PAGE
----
Wednesday, October 9, 2019

Auction Itch

You can travel all over the United States this season and find a cattle auction going on or approaching. Many beef cows, heifers, and bulls are sold this time of year, whether in the commercial, purebred or show cattle industry. 

Two weeks ago, our family of four traveled to the Kansas flinthills for our family’s production sale, then we went to the beautiful sandhills of Nebraska to another sale where we had beef embryos selling. Over five days, we logged 2,227 miles. That’s a lot of time in a car seat, just ask the kids. 

I love attending these livestock auctions. The atmosphere of the sale, the auctioneer’s rhythmic chant, and “HA! HA!” of the ring men who call the bids – it is truly an exciting event. It is amazing what some stock will bring, what genetics are sold for and how people select what they’d like to take back home to their operations. 

But I’ll tell you, there is something about a live auction that makes me itch. Seriously. 

When at a live auction, you should sit very still so the ring man or auctioneer doesn’t think you’re bidding on the lot. 
Do not nod. 
Do not wink. 
Do not move your arms. 

Not me. 

Put me at an auction and I itch, twitch, and simply do not have the ability to sit still. At the sale in Nebraska, I got something in my eye during the heat of the sale, and could not quit raising my arms to get whatever it was, out. Naturally, I kept blinking, winking moving my head back and forth to find comfort. My husband wasn’t terribly impressed that I almost bought a Hereford bull for more money than we have in our farm bank account. After a bit of confusion, I excused myself to the food line for the remainder of the event.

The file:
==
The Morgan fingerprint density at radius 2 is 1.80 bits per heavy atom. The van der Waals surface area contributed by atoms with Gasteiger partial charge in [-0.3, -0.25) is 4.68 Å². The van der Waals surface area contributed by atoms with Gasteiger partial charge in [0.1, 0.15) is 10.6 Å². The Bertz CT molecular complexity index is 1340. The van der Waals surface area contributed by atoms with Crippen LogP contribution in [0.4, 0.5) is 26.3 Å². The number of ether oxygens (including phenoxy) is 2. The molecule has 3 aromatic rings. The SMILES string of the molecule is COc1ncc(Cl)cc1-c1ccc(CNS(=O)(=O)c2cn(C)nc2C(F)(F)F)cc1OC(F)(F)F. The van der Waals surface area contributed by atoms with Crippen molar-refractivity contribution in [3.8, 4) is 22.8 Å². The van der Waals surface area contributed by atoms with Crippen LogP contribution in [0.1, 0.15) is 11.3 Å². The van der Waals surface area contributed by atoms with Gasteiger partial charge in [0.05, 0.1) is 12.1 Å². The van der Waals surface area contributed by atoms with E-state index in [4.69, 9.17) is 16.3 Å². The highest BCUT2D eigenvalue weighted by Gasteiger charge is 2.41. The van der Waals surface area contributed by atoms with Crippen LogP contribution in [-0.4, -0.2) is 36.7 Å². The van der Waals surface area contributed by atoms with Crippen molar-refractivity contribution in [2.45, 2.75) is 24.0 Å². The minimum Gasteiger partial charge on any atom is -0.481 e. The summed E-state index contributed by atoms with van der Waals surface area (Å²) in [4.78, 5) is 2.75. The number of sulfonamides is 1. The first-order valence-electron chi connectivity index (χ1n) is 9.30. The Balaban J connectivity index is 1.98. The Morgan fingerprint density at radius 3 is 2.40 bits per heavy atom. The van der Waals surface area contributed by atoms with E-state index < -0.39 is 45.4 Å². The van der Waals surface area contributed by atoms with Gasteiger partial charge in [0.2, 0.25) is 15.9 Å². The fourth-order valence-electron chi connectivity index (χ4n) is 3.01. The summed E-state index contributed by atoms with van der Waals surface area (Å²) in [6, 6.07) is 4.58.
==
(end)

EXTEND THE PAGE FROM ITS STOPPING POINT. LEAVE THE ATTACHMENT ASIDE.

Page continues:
A month ago, we went to an estate auction and I watched as they sold the 1989 Crown Victoria. It was at that moment that I saw an old neighbor and couldn’t help but wave. This was a bad, bad idea. Next thing I know, I’m “in” at $2,500 and the auctioneer asks if I want to take the bid to $3,000. I nodded “no” then again excused myself to the dessert line. 

Do you notice a trend?

On Friday night we went to an Angus sale outside West Lafayette. There I was, minding my own business and visiting with a cattle friend when I hear the auctioneer say in the middle of his chant, “Lindsay! You’re OUT!” I looked up to the auction block, and he was, in fact, looking straight at me. I wanted to respond with, “Frankly, I had no idea I was even in,” but I only nodded “no” and walked outside to get some fresh air. I think I use my hands too much when I talk. 

My husband attends these cattle sales for a living, in search of the next great beef bull. He’s taken me to three live auctions over the last two weeks, and I am fairly certain he’ll never again invite me to job shadow him. I’m just a risk that he (we) can’t afford. 

But if you do drive by our farm and see a Hereford bull, 1989 Crown Victoria or something else that just doesn’t fit in, please understand that it is probably a (/an expensive) result of me getting an untimely itch at an auction. 

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